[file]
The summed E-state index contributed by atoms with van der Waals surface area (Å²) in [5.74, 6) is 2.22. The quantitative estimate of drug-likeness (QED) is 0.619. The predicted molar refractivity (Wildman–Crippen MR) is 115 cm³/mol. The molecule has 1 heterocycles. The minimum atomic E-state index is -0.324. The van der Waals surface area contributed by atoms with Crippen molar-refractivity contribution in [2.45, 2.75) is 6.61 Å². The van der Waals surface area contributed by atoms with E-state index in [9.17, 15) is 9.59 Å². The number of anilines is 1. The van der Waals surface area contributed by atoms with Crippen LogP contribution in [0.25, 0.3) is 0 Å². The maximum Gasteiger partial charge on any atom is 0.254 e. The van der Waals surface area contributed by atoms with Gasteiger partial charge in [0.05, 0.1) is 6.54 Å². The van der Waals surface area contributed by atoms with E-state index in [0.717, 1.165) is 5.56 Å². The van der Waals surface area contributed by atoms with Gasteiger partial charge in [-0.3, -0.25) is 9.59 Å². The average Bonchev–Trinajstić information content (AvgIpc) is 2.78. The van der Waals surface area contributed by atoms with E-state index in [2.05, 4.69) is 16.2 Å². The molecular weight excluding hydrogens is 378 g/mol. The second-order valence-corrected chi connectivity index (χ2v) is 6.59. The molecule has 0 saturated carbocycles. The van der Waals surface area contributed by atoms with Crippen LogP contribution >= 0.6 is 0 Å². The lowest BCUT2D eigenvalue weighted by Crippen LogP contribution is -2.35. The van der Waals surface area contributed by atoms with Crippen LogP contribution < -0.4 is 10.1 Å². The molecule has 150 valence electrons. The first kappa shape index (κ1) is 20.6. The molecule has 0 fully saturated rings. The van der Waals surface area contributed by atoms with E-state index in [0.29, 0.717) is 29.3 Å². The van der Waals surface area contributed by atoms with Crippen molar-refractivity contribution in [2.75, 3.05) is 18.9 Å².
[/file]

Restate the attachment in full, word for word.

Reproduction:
The summed E-state index contributed by atoms with van der Waals surface area (Å²) in [5.74, 6) is 2.22. The quantitative estimate of drug-likeness (QED) is 0.619. The predicted molar refractivity (Wildman–Crippen MR) is 115 cm³/mol. The molecule has 1 heterocycles. The minimum atomic E-state index is -0.324. The van der Waals surface area contributed by atoms with Crippen molar-refractivity contribution in [2.45, 2.75) is 6.61 Å². The van der Waals surface area contributed by atoms with E-state index in [9.17, 15) is 9.59 Å². The number of anilines is 1. The van der Waals surface area contributed by atoms with Crippen LogP contribution in [0.25, 0.3) is 0 Å². The maximum Gasteiger partial charge on any atom is 0.254 e. The van der Waals surface area contributed by atoms with Gasteiger partial charge in [0.05, 0.1) is 6.54 Å². The van der Waals surface area contributed by atoms with E-state index in [0.717, 1.165) is 5.56 Å². The van der Waals surface area contributed by atoms with Gasteiger partial charge in [-0.3, -0.25) is 9.59 Å². The average Bonchev–Trinajstić information content (AvgIpc) is 2.78. The van der Waals surface area contributed by atoms with E-state index in [2.05, 4.69) is 16.2 Å². The molecular weight excluding hydrogens is 378 g/mol. The second-order valence-corrected chi connectivity index (χ2v) is 6.59. The molecule has 0 saturated carbocycles. The van der Waals surface area contributed by atoms with Crippen LogP contribution >= 0.6 is 0 Å². The lowest BCUT2D eigenvalue weighted by Crippen LogP contribution is -2.35. The van der Waals surface area contributed by atoms with Crippen LogP contribution < -0.4 is 10.1 Å². The molecule has 150 valence electrons. The first kappa shape index (κ1) is 20.6. The molecule has 0 fully saturated rings. The van der Waals surface area contributed by atoms with E-state index in [0.29, 0.717) is 29.3 Å². The van der Waals surface area contributed by atoms with Crippen molar-refractivity contribution in [2.75, 3.05) is 18.9 Å².